If you are interested to learn about the Python classes and objects
What is Python Inheritance?
Inheritance allows us to define a class that inherits all the methods and properties from another class. It refers to defining a new class with little or no modification to an existing class. The new class is called derived (or child) class and the one from which it inherits is called the base (or parent) class.
Parent class is the class being inherited from, also called base class. Child class is the class that inherits from another class, also called derived class.
Python Inheritance Syntax
lass BaseClass: Body of base class class DerivedClass(BaseClass): Body of derived class
Derived class inherits features from the base class where new features can be added to it. This results in re-usability of code.
Example of Inheritance in Python
To demonstrate the use of inheritance, let us take an example. A polygon is a closed figure with 3 or more sides. Say, we have a class called
Polygon defined as follows.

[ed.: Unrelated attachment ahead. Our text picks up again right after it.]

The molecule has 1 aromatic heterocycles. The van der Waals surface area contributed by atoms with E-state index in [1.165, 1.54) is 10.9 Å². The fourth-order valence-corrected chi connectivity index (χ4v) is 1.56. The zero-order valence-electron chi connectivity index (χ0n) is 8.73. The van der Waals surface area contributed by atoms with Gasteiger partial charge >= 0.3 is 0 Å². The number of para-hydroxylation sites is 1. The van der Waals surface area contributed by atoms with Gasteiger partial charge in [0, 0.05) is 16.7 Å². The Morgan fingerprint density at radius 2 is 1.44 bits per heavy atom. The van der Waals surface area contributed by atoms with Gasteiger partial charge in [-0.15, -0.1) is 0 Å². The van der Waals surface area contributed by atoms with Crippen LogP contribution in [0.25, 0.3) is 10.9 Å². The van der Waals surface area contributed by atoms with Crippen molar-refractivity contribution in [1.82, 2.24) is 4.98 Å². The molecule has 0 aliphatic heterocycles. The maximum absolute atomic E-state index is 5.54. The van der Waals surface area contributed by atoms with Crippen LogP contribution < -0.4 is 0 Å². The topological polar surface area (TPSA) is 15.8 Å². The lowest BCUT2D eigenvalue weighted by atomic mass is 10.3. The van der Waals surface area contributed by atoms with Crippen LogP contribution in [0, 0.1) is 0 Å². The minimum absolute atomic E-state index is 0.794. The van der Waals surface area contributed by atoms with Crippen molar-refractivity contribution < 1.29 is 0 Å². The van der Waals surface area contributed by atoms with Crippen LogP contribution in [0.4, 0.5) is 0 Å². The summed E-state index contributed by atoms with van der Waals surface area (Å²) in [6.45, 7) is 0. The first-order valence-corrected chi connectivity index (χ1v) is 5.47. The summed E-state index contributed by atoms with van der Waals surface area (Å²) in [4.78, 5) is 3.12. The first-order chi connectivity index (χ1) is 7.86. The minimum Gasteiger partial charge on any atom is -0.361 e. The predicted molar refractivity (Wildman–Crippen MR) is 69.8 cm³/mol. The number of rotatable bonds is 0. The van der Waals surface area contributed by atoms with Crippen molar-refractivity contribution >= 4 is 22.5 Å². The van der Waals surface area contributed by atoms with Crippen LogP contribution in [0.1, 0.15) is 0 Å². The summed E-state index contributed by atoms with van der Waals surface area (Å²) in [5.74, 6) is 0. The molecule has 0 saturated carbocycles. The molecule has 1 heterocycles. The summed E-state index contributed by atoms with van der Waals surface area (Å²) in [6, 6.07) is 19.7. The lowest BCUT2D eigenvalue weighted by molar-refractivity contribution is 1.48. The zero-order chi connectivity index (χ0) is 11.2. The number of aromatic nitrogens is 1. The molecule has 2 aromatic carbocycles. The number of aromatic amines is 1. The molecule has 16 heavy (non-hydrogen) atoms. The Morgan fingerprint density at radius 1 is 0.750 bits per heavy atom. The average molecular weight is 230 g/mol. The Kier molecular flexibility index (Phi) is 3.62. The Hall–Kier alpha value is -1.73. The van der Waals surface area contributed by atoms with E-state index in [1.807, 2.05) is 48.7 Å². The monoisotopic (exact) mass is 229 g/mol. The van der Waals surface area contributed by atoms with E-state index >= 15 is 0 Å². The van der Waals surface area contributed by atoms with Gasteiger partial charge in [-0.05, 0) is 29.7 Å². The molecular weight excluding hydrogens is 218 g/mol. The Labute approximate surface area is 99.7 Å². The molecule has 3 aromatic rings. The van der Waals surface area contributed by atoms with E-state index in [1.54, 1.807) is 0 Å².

class Polygon: def __init__(self, no_of_sides): self.n = no_of_sides self.sides = [0 for i in range(no_of_sides)] def inputSides(self): self.sides = [float(input("Enter side "+str(i+1)+" : ")) for i in range(self.n)] def dispSides(self): for i in range(self.n): print("Side",i+1,"is",self.sides[i])
This class has data attributes to store the number of sides n and magnitude of each side as a list called sides. The
inputSides() method takes in the magnitude of each side and
dispSides() displays these side lengths. A triangle is a polygon with 3 sides. So, we can create a class called Triangle which inherits from Polygon. This makes all the attributes of Polygon class available to the Triangle class. We don’t need to define them again (code reusability). Triangle can be defined as follows.
class Triangle(Polygon): def __init__(self): Polygon.__init__(self,3) def findArea(self): a, b, c = self.sides # calculate the semi-perimeter s = (a + b + c) / 2 area = (s*(s-a)*(s-b)*(s-c)) ** 0.5 print('The area of the triangle is %0.2f' %area)
Triangle has a new method
findArea() to find and print the area of the triangle. Here is a sample run.
>>> t = Triangle() >>> t.inputSides() Enter side 1 : 3 Enter side 2 : 5 Enter side 3 : 4 >>> t.dispSides() Side 1 is 3.0 Side 2 is 5.0 Side 3 is 4.0 >>> t.findArea() The area of the triangle is 6.00
We can see that even though we did not define methods like
dispSides() for class
Triangle separately, we were able to use them. If an attribute is not found in the class itself, the search continues to the base class. This repeats recursively, if the base class is itself derived from other classes.
Create a Parent Class
Any class can be a parent class, so the syntax is the same as creating any other class:
Create a class named
lastname properties, and a